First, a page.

Batch inference#

Batch inference or offline inference addresses the need to run machine learning model on large datasets. It is the process of generating outputs on a batch of observations.

With batch inference, the batch runs are typically generated during some recurring schedule (e.g., hourly, or daily). These inferences are then stored in a database or a file and can be made available to developers or end users. With batch inference, the goal is usually tied to time constraints and the service-level agreement (SLA) of the job. Conversely, in real time serving, the goal is usually to optimize the number of transactions per second that the model can process. An online application displays a result to the user.

Batch inference can sometimes take advantage of big data technologies, such as Spark, to generate predictions. Big data technologies allow data scientists and machine learning engineers to take advantage of scalable compute resources to generate many predictions simultaneously. To gain a better understanding about the batch inference usage and the function parameters, see the Batch Inference page on the Function Hub.

Test your model#

To evaluate batch model prior to deployment, you should use the evaluate handler of the auto_trainer function.

This is typically done during model development. For more information refer to the Evaluate handler documentation. For example:

import mlrun

# Set the base project name
project_name_base = 'batch-inference'

# Initialize the MLRun project object
project = mlrun.get_or_create_project(project_name_base, context="./", user_project=True)

auto_trainer = project.set_function(mlrun.import_function("hub://auto_trainer"))

evaluate_run = project.run_function(
    inputs={"dataset": train_run.outputs['test_set']},
        "model": train_run.outputs['model'],
        "label_columns": "labels",

Deploy your model#

Batch inference is implemented in MLRun by running the function with an input dataset. With MLRun you can easily create any custom logic in a function, including loading a model and calling it.

The Function Hub batch inference function is used for running the models in batch as well as performing drift analysis. The function supports the following frameworks:

  • Scikit-learn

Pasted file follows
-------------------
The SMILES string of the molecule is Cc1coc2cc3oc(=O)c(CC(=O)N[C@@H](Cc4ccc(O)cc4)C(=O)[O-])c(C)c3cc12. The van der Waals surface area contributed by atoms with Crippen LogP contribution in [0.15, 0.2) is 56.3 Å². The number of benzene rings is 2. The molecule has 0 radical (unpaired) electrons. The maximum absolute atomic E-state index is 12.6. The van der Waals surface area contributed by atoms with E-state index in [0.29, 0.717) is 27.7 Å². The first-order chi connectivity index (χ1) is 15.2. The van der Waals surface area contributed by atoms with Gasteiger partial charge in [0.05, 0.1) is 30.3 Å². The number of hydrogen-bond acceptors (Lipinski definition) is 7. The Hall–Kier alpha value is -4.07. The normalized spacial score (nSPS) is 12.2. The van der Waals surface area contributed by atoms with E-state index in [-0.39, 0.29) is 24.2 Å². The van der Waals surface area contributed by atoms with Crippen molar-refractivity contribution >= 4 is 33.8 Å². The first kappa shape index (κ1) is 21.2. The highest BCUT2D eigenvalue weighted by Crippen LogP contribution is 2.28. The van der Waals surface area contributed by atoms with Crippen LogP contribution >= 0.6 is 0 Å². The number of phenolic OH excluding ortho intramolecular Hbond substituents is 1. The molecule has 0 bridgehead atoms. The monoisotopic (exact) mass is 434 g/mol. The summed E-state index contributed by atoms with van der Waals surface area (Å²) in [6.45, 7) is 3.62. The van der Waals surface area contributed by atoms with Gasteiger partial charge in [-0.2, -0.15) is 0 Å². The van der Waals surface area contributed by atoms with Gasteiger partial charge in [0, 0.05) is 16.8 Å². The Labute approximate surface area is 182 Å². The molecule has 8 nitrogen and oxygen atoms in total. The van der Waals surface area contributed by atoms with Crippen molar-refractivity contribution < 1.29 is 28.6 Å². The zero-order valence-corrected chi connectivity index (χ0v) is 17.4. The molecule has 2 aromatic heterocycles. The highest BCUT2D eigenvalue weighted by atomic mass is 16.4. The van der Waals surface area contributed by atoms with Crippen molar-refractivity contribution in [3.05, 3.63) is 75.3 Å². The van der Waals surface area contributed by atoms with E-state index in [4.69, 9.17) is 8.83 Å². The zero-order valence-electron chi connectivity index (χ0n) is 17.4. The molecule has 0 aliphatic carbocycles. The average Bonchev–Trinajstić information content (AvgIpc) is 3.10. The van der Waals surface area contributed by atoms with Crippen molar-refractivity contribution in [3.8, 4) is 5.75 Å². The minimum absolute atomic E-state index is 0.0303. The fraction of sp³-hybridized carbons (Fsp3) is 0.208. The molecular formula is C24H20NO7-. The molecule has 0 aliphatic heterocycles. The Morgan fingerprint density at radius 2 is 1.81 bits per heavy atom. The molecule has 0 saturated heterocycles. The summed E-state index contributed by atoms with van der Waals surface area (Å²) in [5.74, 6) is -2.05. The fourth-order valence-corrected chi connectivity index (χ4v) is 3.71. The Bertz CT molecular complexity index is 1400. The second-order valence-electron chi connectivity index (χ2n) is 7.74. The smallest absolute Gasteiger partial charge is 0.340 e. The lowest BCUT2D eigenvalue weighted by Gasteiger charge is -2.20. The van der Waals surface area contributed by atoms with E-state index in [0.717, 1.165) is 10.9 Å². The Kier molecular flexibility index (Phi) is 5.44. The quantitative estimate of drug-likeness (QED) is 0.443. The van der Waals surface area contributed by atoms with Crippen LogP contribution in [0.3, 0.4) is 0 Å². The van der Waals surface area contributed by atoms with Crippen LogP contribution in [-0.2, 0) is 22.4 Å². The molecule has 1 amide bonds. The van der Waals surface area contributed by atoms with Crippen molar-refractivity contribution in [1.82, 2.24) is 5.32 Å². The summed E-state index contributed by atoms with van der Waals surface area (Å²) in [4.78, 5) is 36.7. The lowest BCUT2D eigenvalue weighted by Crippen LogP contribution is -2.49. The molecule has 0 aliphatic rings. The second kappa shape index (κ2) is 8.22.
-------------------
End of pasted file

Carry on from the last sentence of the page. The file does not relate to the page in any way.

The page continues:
• XGBoost

  • LightGBM

  • Tensorflow/Keras

  • PyTorch

  • ONNX

Internally the function uses MLRun's out-of-the-box capability to load run a model via the mlrun.frameworks.auto_mlrun.auto_mlrun.AutoMLRun class.

Basic example#

The simplest example to run the function is as follows:

Create project#

Import MLRun and create a project:

import mlrun

project = mlrun.get_or_create_project(
    "batch-inference", context="./", user_project=True
batch_inference = mlrun.import_function("hub://batch_inference_v2")

Get the model#

Get the model. The model is a decision tree classifier from scikit-learn. Note that if you previously trained your model using MLRun, you can reference the model artifact produced during that training process.

import sys

suffix = (
    mlrun.__version__.split("-")[0].replace(".", "_")
    if sys.version_info[1] > 7
    else "3.7"

model_path = mlrun.get_sample_path(f"models/batch-predict/model-{suffix}.pkl")

model_artifact = project.log_model(
    key="model", model_file=model_path, framework="sklearn"

Get the data#

Get the dataset to perform the inference. The dataset is in parquet format.

prediction_set_path = mlrun.get_sample_path("data/batch-predict/prediction_set.parquet")

Run the batch inference function#

Run the inference. In the first example we will not perform any drift analysis

batch_run = project.run_function(
    inputs={"dataset": prediction_set_path, "model_path": model_artifact.uri},

Function output#

The output of the function is an artifact called prediction:

feature_0 feature_1 feature_2 feature_3 feature_4 feature_5 feature_6 feature_7 feature_8 feature_9 ... feature_11 feature_12 feature_13 feature_14 feature_15 feature_16 feature_17 feature_18 feature_19 predicted_label
0 -2.059506 -1.314291 2.721516 -2.132869 -0.693963 0.376643 3.017790 3.876329 -1.294736 0.030773 ... 2.775699 2.361580 0.173441 0.879510 1.141007 4.608280 -0.518388 0.129690 2.794967 0